Facebook Considering Monetization of Posts Using “Tip Jars”



/ 2 years ago

 

Facebook Considering Monetization of Posts Using "Tip Jars"

A Facebook user survey distributed this week has shown the social media giant is looking at ways for users to be able to profit from their posts according to The Verge. Some of the features being considered that would allow for the monetization of posts or the ability to promote your posts include a tip jar, branded content and even the ability to take a cut of Facebook’s ad revenue from your posts. Another idea that users were asked for their opinion was a “call to action” button which would let followers make donations and a “sponsor marketplace” which would allow users to match themselves with providers of related advertisements.

Currently, Facebook includes no avenues for individual users to earn money from the posts they make on Facebook, although publishers have been able to sell advertisement space inside of their Instant Articles format and brand sponsored posts are able to be shared on verified pages. Facebook is also testing new (and possibly intrusive) ways to introduce ad revenue into content on the site.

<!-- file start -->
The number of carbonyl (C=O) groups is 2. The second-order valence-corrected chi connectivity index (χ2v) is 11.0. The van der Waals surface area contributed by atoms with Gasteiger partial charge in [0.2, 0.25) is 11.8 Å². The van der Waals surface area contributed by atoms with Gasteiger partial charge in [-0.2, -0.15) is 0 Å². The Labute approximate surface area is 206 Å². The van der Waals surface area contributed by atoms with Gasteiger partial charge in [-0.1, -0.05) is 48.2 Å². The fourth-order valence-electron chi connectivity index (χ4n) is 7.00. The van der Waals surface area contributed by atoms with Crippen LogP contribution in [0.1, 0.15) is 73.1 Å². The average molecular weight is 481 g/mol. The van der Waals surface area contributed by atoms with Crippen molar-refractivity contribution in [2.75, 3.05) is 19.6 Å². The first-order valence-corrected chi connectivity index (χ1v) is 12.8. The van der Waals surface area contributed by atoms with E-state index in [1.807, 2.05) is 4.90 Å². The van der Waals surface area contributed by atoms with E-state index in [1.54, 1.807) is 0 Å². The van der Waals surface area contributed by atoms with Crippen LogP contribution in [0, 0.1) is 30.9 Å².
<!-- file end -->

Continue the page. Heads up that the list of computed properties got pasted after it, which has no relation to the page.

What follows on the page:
A number of social sites already offer ways in which users and content creators can profit from the ad revenue that their content generates, with YouTube allowing channel owners to earn money based on the views of monetized videos and the game streaming service Twitch partnering with popular streamers to allow them to earn money from subscriptions, running advertisements and merchandise sales. It is likely that Facebook, which values itself on real-time sharing, has seen the success of these programs and wants to offer their users a chance at earning money in the hopes it will draw more people to post higher quality content on the site.

When you consider the huge valuations of social media sites, the fact that very few of their users are paid for the content that contributes to it, it makes sense to offer some kind of reward schemes for top contributors, lest they migrate to other platforms in time. Whether this move to monetization could improve or worsen Facebook remains to be seen, as the plans are only conceptual. The questions regarding monetization are just a small portion of the survey focusing on users use of their profile pages, what they share and the makeup of their friends on the site.

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